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Newspaper Page Text
V -"-- w.
CLAIM ALL NAVIGATION WOULD BE SAFER IF
SEAMEN'S BILL WAS PASSED
The need of Senator LaFollette's seamen's bill has been clearly shown
during the storms that have swept the Great Lakes in the last two days.
Because the seamen's bill doesn't tend only to make passenger-car
rying boats safe. If the bill is passed all navigation will be safer.
Frank C. Foster, first mate on the steamer Samuel Mather, owned by
the steel trust, was drowned when the vessel grounded near Detroit, Mich.
This accident was caused by traveling" in a dangerous zone in order to make
better time on freight delivery hy the steel trust.
The steamer Louisiana was burned to the water's edge near Green
Bay, Wis., and there were barely sufficient lifeboats to save the 19 men
An unidentified vessel is pounding itself to pieces off Point Pelee. At
this time no one from the doomed steamer has ventured on the lake in life
boats. A. W. Goodrich, head of the Great Lakes Transportation trust, through
a force of lobbyists, has launched an active campaign at Washington to
defeat the bill which now nes buried ,
in a House committee.
Goodrich hopes to beat the bill by
hfs contention that it will be impossi
ble for a ship to provide lifeboats for
3,000 or 4,000 passengers.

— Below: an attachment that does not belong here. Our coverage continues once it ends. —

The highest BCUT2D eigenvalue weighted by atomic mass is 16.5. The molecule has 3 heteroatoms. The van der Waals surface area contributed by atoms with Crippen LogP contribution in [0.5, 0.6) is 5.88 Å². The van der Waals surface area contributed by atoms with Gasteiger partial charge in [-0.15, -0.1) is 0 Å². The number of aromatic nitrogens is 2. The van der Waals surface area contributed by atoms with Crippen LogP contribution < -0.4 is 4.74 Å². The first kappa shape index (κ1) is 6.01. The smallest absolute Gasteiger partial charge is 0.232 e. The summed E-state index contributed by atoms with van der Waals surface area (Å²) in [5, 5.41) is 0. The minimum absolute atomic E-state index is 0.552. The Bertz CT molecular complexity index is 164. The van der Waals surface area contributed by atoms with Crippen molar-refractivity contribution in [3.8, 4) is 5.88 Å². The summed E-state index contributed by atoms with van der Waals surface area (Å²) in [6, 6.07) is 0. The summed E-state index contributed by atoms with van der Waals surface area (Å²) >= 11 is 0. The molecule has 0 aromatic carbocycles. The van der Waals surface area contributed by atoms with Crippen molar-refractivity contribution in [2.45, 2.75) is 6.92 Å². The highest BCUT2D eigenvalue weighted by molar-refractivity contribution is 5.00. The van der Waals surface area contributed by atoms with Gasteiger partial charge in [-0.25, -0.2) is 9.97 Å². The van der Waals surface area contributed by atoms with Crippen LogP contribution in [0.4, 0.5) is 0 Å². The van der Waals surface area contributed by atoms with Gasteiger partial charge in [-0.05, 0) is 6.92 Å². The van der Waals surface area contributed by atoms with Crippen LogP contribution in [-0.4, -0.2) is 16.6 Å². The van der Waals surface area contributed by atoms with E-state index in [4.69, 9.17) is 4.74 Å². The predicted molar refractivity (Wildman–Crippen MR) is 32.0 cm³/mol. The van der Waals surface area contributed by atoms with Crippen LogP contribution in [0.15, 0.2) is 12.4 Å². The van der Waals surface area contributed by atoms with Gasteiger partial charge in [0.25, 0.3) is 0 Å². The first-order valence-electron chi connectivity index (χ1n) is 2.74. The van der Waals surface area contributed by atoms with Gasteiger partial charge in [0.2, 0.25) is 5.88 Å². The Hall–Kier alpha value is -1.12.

Victor A. Olander, president of the
Lake Seamen's Union, asserts .that
this is mere subterfuge on. the part
of Goodrich. He says there are only
three or four vessels on the Great
Lakes permitted to carry over 3,000,
and that even they do not usually
have that many on board.
Olander claims that U. S. Jpcal in
spectors realize that it is unsafe for
a crowd of 3,000 to board a boat that
is permitted to carry that number of
The following information shows
some of the loose methods in con
ducting navigation on the Great
The' steamer City of Detroit III. is
allowed to carry only 581 passen
gers throughout the entire year with
the exception of the period from May
to October, when it is allowed to'car
ry 2,289, and IF it keeps within five
miles of shore 4,015 passengers can
be jammed on board.
"This steamer trades between De
troit and Buffalo," said Olander. "A
glance at the charter of Lake Erie
will convince any one that it would
be utter folly or worse for any master
to attempt to keep within five miles
from land between these ports. The
shore line is anything but straight.
In thick or even hazy weather it
would be impossible to follow it, and
no shipmaster would ever make the
But yet the ship owners take ad
vantage of this five-mile permission
to jam as many passengers aboard as
wish to purchase tickets.
The Christopher Columbus is al
lowed to carry 250 passengers
throughout the year with the excep
tion of May to October, when it is
permitted to carry 1,617. Within the
five mile limit t3,800 passengers are
jammed on the vessel.
The Christopher Columbus trades
between Chicago and Milwaukee. To
keep within the five-mile limit she
must, while heading to the north,
work to the westward after leaving
Chicago, along by Waukegan and
Kenosha, thence to the easjtward to
clear Racine and then head for Mil
waukee. "I don't know whether anybody
ever tried to wriggle that vessel along
the shore in that manner," said Mr.
Olander, "I don't know whether she
tiaate'T?ill f- .a